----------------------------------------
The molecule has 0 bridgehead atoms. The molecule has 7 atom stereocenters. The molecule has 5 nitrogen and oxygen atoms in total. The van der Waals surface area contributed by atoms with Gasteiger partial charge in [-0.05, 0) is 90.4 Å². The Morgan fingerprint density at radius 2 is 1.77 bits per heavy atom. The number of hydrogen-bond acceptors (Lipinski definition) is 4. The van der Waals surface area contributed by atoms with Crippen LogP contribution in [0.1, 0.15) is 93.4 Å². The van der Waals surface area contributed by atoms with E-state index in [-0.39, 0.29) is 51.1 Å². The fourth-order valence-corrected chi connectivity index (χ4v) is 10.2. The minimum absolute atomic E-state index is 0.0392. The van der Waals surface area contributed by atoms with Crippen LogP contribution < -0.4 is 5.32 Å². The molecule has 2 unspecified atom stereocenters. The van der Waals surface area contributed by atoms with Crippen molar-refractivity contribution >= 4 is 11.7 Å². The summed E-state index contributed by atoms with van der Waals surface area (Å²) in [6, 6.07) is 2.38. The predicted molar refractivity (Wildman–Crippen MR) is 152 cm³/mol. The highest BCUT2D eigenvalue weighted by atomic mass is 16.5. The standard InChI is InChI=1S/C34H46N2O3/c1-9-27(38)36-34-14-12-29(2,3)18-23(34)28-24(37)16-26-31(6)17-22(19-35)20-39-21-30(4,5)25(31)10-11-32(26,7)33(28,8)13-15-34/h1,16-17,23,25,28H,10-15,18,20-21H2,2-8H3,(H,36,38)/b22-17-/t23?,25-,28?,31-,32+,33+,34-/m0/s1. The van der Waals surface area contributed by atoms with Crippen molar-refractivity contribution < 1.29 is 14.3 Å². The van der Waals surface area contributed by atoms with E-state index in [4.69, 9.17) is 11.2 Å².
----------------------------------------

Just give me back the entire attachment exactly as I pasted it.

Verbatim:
The molecule has 0 bridgehead atoms. The molecule has 7 atom stereocenters. The molecule has 5 nitrogen and oxygen atoms in total. The van der Waals surface area contributed by atoms with Gasteiger partial charge in [-0.05, 0) is 90.4 Å². The Morgan fingerprint density at radius 2 is 1.77 bits per heavy atom. The number of hydrogen-bond acceptors (Lipinski definition) is 4. The van der Waals surface area contributed by atoms with Crippen LogP contribution in [0.1, 0.15) is 93.4 Å². The van der Waals surface area contributed by atoms with E-state index in [-0.39, 0.29) is 51.1 Å². The fourth-order valence-corrected chi connectivity index (χ4v) is 10.2. The minimum absolute atomic E-state index is 0.0392. The van der Waals surface area contributed by atoms with Crippen LogP contribution < -0.4 is 5.32 Å². The molecule has 2 unspecified atom stereocenters. The van der Waals surface area contributed by atoms with Crippen molar-refractivity contribution >= 4 is 11.7 Å². The summed E-state index contributed by atoms with van der Waals surface area (Å²) in [6, 6.07) is 2.38. The predicted molar refractivity (Wildman–Crippen MR) is 152 cm³/mol. The highest BCUT2D eigenvalue weighted by atomic mass is 16.5. The standard InChI is InChI=1S/C34H46N2O3/c1-9-27(38)36-34-14-12-29(2,3)18-23(34)28-24(37)16-26-31(6)17-22(19-35)20-39-21-30(4,5)25(31)10-11-32(26,7)33(28,8)13-15-34/h1,16-17,23,25,28H,10-15,18,20-21H2,2-8H3,(H,36,38)/b22-17-/t23?,25-,28?,31-,32+,33+,34-/m0/s1. The van der Waals surface area contributed by atoms with Crippen molar-refractivity contribution < 1.29 is 14.3 Å². The van der Waals surface area contributed by atoms with E-state index in [4.69, 9.17) is 11.2 Å².